Gibson v. Mena, 144 N.C. App. 125 (2001)

June 5, 2001 · North Carolina Court of Appeals · No. COA00-143
144 N.C. App. 125


No. COA00-143

(Filed 5 June 2001)

Civil Procedure— Rule 60 motion for relief — default judgment

The trial court abused its discretion by allowing defendants’ Rule 60 motion for relief from a default judgment where the record was devoid of any evidence excusing defendant Mena, defendant Carreta was aware of the pending litigation prior to the judgment, and defendant Caretta’s insurance carrier knew that entry of default had been rendered, but failed to give defense of the lawsuit the attention usually given to important business in the exercise of ordinary prudence. N.C.G.S. § 1A-1, Rule 60(b).

Appeal by plaintiff from order entered 29 September 1999 by Judge Robert F. Floyd, Jr. in Robeson County Superior Court. Heard in the Court of Appeals 10 January 2001.

George M. Anderson, G. Henry Temple, Jr. and Stephen W. Petersen, for plaintiff-appellant.

Anderson, Johnson, Lawrence, Butler & Bock, L.L.P., by Steven G. Lawrence, for defendant-appellees.

*126JOHN, Judge.

Plaintiff Audrey Joyner Gibson appeals the trial court’s 29 September, 1999 order (the Order) setting aside a default judgment entered against defendants Idael Mena and Carreta Transport, Inc. (collectively “defendants”; individually Mena and Carreta) in favor of plaintiff. We reverse the trial court.

The instant action was instituted by complaint filed 18 November 1997. Plaintiff alleged defendants’ negligence arising out of an automobile collision occurring 25 July 1996 on Interstate Highway 95 in Robeson County. Service upon defendants, out-of-state individuals or entities, was effected through the North Carolina Department of Motor vehicles pursuant to N.C.G.S. § 1-105 (1999). Specifically, copies of the summons and complaint were personally served upon Janice Faulkner, North Carolina Commissioner of Motor Vehicles (the Commissioner), who, through her agent, mailed notice of summons and complaint along with copies thereof to each defendant on 2 December 1997. The set of documents for Mena were mailed to an address in Syracuse, New York, but were returned to the Commissioner undelivered. Carreta’s documents were directed to the care of Orlando Silva, statutory service agent, as well as to the “President of Carreta Transport, Inc.” The documents sent to Carreta’s president were delivered and received 5 December 1997. In addition, Notice of Service of Process by Publication on defendants appeared in The Robesonian, a newspaper published in Robeson County, on 14, 21 and 28 December, 1998. Defendants neither filed answer, nor requested an extension of time in which to answer, nor otherwise filed any other pleading in response to the complaint.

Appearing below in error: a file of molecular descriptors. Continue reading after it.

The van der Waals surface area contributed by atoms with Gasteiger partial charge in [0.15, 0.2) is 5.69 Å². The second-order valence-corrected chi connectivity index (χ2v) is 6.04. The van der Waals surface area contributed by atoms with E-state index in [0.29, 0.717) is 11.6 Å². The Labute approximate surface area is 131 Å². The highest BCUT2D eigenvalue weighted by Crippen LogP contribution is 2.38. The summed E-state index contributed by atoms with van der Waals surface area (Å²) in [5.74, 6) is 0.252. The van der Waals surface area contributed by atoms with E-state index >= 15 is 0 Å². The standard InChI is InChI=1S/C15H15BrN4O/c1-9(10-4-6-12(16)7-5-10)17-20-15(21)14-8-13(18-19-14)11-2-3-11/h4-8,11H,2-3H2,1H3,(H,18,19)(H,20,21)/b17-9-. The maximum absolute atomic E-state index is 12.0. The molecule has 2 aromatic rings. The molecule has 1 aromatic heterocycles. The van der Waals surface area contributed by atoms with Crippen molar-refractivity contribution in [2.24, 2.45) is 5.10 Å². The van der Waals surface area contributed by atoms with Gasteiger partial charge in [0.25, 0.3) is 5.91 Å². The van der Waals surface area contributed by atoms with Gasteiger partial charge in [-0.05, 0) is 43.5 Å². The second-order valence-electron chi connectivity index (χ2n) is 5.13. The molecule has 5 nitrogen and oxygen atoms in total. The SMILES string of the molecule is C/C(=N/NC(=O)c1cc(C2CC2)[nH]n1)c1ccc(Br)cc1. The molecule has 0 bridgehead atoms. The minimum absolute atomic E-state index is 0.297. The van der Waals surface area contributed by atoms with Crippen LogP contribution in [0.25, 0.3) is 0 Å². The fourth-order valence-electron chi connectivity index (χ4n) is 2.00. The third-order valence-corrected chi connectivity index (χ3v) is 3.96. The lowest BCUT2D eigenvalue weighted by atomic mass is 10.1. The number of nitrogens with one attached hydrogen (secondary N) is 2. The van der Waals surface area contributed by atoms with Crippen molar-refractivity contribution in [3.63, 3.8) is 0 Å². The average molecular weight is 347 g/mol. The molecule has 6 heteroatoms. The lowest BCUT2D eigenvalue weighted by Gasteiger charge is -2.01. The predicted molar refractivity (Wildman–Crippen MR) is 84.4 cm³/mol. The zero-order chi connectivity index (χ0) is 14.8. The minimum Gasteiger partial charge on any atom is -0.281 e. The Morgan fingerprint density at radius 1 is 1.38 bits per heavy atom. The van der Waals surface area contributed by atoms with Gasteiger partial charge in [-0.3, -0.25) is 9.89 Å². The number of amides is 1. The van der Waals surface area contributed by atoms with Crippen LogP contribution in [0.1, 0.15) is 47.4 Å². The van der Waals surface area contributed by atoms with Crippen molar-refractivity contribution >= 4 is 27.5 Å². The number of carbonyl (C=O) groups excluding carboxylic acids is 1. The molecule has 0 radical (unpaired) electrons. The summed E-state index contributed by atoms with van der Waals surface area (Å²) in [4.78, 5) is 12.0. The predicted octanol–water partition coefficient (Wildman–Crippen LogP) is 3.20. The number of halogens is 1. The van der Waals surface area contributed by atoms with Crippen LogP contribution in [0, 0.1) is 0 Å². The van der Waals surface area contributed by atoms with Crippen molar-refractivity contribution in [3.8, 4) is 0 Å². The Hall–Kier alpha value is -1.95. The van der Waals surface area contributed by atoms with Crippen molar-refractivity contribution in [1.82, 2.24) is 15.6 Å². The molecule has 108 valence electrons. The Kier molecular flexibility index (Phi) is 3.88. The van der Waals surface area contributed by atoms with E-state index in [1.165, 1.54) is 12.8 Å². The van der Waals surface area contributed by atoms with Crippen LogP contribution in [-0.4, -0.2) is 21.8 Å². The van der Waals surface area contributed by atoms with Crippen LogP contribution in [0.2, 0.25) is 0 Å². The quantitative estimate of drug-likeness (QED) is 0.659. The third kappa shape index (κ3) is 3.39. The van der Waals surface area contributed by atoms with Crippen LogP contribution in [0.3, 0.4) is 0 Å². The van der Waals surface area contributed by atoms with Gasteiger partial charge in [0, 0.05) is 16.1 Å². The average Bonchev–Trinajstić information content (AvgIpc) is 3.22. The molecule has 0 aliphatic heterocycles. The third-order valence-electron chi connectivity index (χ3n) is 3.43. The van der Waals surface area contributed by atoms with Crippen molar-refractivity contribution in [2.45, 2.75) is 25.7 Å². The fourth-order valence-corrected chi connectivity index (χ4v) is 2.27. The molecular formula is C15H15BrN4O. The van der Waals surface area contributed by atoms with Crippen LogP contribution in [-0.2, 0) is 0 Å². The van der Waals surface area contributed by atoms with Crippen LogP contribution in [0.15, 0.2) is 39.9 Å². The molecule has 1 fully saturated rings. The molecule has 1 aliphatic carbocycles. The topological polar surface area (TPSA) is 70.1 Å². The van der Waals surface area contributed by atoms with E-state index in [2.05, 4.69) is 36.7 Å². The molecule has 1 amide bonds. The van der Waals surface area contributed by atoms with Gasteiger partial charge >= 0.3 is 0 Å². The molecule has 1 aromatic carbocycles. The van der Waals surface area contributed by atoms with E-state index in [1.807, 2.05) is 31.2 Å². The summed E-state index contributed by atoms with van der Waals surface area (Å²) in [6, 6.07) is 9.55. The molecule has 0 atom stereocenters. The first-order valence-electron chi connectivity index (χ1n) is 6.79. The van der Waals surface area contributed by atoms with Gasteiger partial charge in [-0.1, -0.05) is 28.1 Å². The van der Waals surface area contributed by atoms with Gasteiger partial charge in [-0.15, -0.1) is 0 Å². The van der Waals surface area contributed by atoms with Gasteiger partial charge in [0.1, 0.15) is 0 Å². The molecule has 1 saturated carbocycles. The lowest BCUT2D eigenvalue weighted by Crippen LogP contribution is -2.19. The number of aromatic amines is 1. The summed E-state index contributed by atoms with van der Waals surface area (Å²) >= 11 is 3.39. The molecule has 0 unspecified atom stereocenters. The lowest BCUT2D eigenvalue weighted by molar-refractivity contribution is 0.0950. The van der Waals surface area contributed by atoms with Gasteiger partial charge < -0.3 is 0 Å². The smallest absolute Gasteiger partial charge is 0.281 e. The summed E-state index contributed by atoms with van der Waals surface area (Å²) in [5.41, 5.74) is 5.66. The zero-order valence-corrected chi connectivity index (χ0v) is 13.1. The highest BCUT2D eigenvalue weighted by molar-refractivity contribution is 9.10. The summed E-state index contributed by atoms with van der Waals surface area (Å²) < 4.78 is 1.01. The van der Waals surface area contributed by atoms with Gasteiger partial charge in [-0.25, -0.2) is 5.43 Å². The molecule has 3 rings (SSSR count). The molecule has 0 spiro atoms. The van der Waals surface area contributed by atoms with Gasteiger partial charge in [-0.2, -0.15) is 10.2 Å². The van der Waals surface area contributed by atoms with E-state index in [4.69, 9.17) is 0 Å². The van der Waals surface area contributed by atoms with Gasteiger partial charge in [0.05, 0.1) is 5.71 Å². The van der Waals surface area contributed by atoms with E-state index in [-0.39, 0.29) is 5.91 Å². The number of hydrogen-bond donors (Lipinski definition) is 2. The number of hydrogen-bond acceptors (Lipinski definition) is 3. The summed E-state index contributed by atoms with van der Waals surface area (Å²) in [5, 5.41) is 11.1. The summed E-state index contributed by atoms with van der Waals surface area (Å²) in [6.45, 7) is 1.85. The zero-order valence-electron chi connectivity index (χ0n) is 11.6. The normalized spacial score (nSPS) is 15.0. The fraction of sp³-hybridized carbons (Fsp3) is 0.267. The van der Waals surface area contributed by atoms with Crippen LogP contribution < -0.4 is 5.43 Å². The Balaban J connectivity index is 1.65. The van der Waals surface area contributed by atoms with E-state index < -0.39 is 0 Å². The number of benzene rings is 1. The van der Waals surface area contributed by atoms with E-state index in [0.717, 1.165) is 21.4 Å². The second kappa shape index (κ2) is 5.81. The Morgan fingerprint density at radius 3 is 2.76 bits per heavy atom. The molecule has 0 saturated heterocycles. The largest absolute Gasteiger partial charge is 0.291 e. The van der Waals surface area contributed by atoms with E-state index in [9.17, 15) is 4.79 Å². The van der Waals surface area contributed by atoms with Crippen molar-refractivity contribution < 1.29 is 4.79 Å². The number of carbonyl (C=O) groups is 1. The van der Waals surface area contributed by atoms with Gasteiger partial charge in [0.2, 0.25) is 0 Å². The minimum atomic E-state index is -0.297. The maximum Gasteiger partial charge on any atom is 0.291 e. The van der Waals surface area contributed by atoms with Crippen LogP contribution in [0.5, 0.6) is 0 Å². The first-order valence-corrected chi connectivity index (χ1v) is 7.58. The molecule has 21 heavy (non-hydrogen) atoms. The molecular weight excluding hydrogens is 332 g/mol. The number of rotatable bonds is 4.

On 5 April 1999, plaintiff moved for entry of default and default judgment, and notice of hearing of the motions was mailed to Mena and Carreta on 25 and 26 March 1999 respectively. Following an 8 April 1999 entry of default, the trial court entered default judgment (the Judgment) against defendants on 3 May 1999 in the amount of $950,000.00 plus costs and interest.

Defendants thereafter filed a 29 July 1999 motion (defendants’ motion) to set aside the Judgment on grounds defendants had acted with excusable neglect. However, defendants sought to contest only the issue of compensatory damages.

Attached to defendants’ motion were affidavits from Evelio Prieto (Prieto), owner of Carreta, Michaele J. Grove (Grove), senior *127claims supervisor for John Deere Transportation Services (John Deere), defendants’ insurance carrier, and Anthony Thomas Foley (Foley), a certified adjuster retained by John Deere.

Inter alia, defendants’ motion asserted as follows:

9. That neither the Defendants nor John Deere was aware of the Motion for Default Judgment (see attached Affidavits of Foley and Grove and supplementary Affidavit of Evelio Prieto);
12. That the failure of Defendants and John Deere to retain defense counsel upon the filing and service of this action based on John Deere’s desire to first evaluate the case to determine if it could be settled prior to proceeding with litigation, constituted excusable neglect[.]

After a hearing, both plaintiff and defendants submitted proposed orders to the trial court. Plaintiff’s submission, entitled “Plaintiff’s Proposed Findings of Fact and Conclusions of Law,” included findings of fact. Subsequently, the trial court entered the Order, stating

the failure of Defendants to file answer or otherwise plead or appear in this action was due to excusable neglect, and good cause exist [sic.] for setting aside the default judgment[.]

The Order included no supporting findings of fact. Plaintiff appeals.

Initially, we note the appealed Order set aside the Judgment and that orders setting aside default judgments are interlocutory and ordinarily not appealable. Bailey v. Gooding, 301 N.C. 205, 208-09, 270 S.E.2d 431, 433 (1980). Notwithstanding, we elect in our discretion to treat plaintiff’s purported appeal as a petition for certiorari pursuant to North Carolina Rule of Appellate Procedure 21, and to grant the writ and address the merits. See N.C.G.S. § 7A-32(c) (1999) (Court of Appeals has jurisdiction to issue writ of certiorari “in aid of its own jurisdiction”; N.C.R. App. P. 21(a)(1) (“writ of certiorari may be issued in appropriate circumstances by either appellate court to permit review of... orders of trial tribunals when ... no right of appeal from an interlocutory order exists); and Munn v. Munn, 112 N.C. App. 151, 154, 435 S.E.2d 74, 76 (1993) (it is “within [the] prerogative” of this Court to treat an “appeal as a petition for writ of certiorari and grant the writ”).

*128Plaintiff first contends the trial court erred by failing to set out findings of fact in the Order. Plaintiff also maintains the trial court abused its discretion in setting aside the Judgment because the evidence was insufficient to support the court’s ruling. We consider plaintiff’s arguments ad seriatim.